Ali & Gipp
IN STORES DECEMBER 12
Derrty Ent. / Universal Motown
Ali & Gipp prepare their new album "Kinfolk" for a December 12 release, just in time for the holidays. The album features appearances from Nelly, Cee-Lo, Three 6 Mafia, Bun B, David Banner, Juvenile and many more.
New York, NY -- Whether it's the best of both worlds or the best of both hoods, it seems like every month or so two artists from different parts of the hip-hop world are promising their fans they're going to do a whole collaborative album together. Few of them ever happen.
But neither Ali (the founding member of the St. Lunatics, the platinum selling group that put St. Louis on the map) or Gipp (who's best known as a founding member of the Dungeon Family and a member of the much imitated, never duplicated Southern hip-hop group Goodie MOB) are the type to make false promises. "Gipp and I clicked instantly because we're both leaders of our respective collectives and because neither of us likes to talk too much," says Ali. "So when we say we gonna do a record together, we actually do a record together." The result is Ali & Gipp's CD Kinfolk, through multi-platinum superstar rapper Nelly's record label Derrty ENT., an imprint of Universal Motown Records.
A group born out of such diverging territories may be a surprise to some. One MC has defined the sound of Atlanta and the other helped define the sound of St. Louis - the artists seem to be a natural fit, and the album Kinfolk proves just how good the chemistry is between Ali & Gipp. "We got along from the jump," says Ali. "I went to college in Atlanta, and I'd see the Goodie MOB perform. Years later we'd meet through industry travels. Then in 2003 I was in LA recording the Sweat and Suit album with Nelly, and Gipp was there for some movie business. I called him and said, ‘Come holler at us.' We did a song together called "Butterfly Doors" [included on Kinfolk] and we loved it, everybody loved it, so from that point on we were just like, let's do a whole album together."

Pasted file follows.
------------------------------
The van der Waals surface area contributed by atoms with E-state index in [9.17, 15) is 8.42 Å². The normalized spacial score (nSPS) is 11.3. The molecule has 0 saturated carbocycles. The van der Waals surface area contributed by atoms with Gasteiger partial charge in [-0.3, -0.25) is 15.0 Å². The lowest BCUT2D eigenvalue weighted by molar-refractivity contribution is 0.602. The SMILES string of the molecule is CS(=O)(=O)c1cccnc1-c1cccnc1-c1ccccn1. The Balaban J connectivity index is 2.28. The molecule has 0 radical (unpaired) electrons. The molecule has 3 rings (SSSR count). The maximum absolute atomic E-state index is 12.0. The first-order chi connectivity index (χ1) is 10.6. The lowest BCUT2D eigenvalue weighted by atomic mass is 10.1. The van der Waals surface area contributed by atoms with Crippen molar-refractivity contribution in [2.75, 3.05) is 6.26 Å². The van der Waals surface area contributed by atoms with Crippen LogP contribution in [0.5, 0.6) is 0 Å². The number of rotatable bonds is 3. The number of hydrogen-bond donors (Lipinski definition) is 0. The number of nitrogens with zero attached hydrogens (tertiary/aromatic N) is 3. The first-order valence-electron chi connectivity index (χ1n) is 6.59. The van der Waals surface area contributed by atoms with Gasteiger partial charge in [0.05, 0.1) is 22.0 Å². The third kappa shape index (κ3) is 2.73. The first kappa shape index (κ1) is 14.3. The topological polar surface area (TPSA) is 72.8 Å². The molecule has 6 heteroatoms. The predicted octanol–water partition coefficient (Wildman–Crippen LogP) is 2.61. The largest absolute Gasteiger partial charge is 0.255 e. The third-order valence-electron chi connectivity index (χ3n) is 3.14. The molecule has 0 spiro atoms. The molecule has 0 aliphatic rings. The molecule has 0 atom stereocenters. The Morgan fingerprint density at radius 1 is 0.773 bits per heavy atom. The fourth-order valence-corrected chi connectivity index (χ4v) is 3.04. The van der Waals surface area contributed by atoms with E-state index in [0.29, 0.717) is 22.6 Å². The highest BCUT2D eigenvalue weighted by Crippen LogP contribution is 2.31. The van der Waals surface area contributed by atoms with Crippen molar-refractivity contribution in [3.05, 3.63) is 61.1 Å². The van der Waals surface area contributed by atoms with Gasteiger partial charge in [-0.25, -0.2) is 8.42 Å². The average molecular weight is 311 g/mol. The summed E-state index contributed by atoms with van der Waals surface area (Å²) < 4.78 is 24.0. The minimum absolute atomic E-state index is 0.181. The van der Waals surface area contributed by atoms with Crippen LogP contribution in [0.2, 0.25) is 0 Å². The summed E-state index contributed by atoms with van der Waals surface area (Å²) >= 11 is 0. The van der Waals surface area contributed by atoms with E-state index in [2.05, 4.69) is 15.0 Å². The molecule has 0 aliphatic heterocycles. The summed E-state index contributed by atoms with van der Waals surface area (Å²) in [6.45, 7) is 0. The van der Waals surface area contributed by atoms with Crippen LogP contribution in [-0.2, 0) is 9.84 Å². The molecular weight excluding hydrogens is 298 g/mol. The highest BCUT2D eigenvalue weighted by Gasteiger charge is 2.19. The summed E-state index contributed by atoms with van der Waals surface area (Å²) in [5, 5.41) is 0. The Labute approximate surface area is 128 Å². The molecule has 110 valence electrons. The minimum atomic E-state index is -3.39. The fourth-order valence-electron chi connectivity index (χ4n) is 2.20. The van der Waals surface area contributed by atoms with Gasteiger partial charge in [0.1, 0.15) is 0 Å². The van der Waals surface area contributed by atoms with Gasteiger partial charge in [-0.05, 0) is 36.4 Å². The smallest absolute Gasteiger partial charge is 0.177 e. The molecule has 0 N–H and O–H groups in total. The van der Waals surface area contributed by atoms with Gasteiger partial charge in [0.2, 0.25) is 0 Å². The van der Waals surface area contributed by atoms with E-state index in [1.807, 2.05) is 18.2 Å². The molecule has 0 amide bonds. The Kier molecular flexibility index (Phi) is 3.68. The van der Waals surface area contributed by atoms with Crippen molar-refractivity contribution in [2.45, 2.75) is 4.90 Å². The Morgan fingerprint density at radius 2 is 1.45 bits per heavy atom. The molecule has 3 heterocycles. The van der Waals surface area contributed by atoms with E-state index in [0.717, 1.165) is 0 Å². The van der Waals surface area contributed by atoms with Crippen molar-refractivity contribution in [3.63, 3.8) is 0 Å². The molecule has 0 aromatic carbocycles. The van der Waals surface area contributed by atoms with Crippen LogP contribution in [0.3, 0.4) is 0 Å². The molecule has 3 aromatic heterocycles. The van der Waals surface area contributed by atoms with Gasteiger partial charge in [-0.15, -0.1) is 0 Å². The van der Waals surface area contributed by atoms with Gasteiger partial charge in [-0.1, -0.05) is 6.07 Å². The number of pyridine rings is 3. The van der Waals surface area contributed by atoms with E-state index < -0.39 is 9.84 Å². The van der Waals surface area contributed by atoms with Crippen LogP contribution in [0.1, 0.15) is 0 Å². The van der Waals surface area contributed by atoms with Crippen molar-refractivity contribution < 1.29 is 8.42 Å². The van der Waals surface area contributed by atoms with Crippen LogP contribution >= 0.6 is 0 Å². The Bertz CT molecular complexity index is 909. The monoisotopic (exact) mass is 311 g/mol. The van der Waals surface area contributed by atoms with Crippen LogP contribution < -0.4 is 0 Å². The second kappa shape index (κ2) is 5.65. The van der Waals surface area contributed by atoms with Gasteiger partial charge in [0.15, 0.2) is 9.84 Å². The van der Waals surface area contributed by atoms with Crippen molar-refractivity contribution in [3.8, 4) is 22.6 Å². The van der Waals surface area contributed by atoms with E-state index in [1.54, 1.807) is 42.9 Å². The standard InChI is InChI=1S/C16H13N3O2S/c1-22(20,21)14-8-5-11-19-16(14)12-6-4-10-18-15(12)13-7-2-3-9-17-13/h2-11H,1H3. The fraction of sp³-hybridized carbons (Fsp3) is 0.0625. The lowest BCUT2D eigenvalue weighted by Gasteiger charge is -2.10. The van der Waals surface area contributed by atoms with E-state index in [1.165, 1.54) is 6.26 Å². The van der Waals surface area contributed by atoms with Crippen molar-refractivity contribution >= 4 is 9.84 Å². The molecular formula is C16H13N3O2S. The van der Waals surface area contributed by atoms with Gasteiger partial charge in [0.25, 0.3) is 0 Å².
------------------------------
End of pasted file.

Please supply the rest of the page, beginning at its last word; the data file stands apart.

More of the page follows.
Kinfolk is the product of that unpredictable, once-in-a-lifetime magic, a complete hip hop tour de force that bangs from start to finish with a sound that's a little bit Atlanta, a little bit St. Louis, but ultimately revolutionary in its entirety. Given their individual reputations and formidable relationships with other artists, Ali & Gipp easily called on some of hip-hop's greatest talent, extending their collaboration to many of the leading stars of the South and Midwest alike. Nelly makes three stunning appearances on the album, Murphy Lee and Derrty ENT. newcomers Chocolate Tai and Avery Storm also lend a hand, with Three 6 Mafia, David Banner, Bun B and Juvenile all making guest appearances, as well as Gipp's old Goodie MOB partner (and Gnarls Barkley star), Cee-Lo. Ali & Gipp even reached out to Dungeon Family cult favorite Big Rube for one of his signature spoken word introductions. Beats are also provided from some of the most forward-thinking producers in both the Dirty and Derrty camps, including the Trak Starz, Dallas Austin and Jay E.
Before the completion of Kinfolk, Ali & Gipp joined Nelly and Paul Wall on the #1 hit single "Grillz." After the success of "Grillz", the duo fired up with "Go Head" for their own debut, featuring Chocolate Tai and produced by Trife - an updated classic club song. The single grabbed the #1 most added spot at the rhythm crossover radio format.
The song "Hood," featuring Houston legend Pimp C and Nelly is a super-engaging, near-menacing track for the Cadillac and Chevy riders, built on a screwed down UGK sample. Gipp's Goodie MOB partner Cee-Lo serves up a hook on "I Told Ya," along with UGK legend Bun B putting down a mind-blowing verse of Texas tough talk.
St. Lou super-producers Trak Starz delivers "All Night (Excuse Me)" featuring Nelly, Avery Storm and New Orleans' own Juvenile.
Super producer and Atlanta native Dallas Austin helmed the song, "No God But You," a moving exploration of the flip side of life in the South and Midwest- on which Ali and Gipp speak about spirituality, faith, and other trials and tribulations. The remainder of the album flows with spirited club anthems and trademark rider music.
With multiple successful groups and solo albums under their belts (Ali released Heavy Starch in 2002 and Gipp released Mutant Mindframe in 2003), the two stars have infused Kinfolk with a renewed vigor that separates it from many of the same-sounding hip hop fare. "We've always believed hip-hop was an innovative culture," Gipp says. "A culture where, instead of doing what people around you are doing, you take it to another level every time."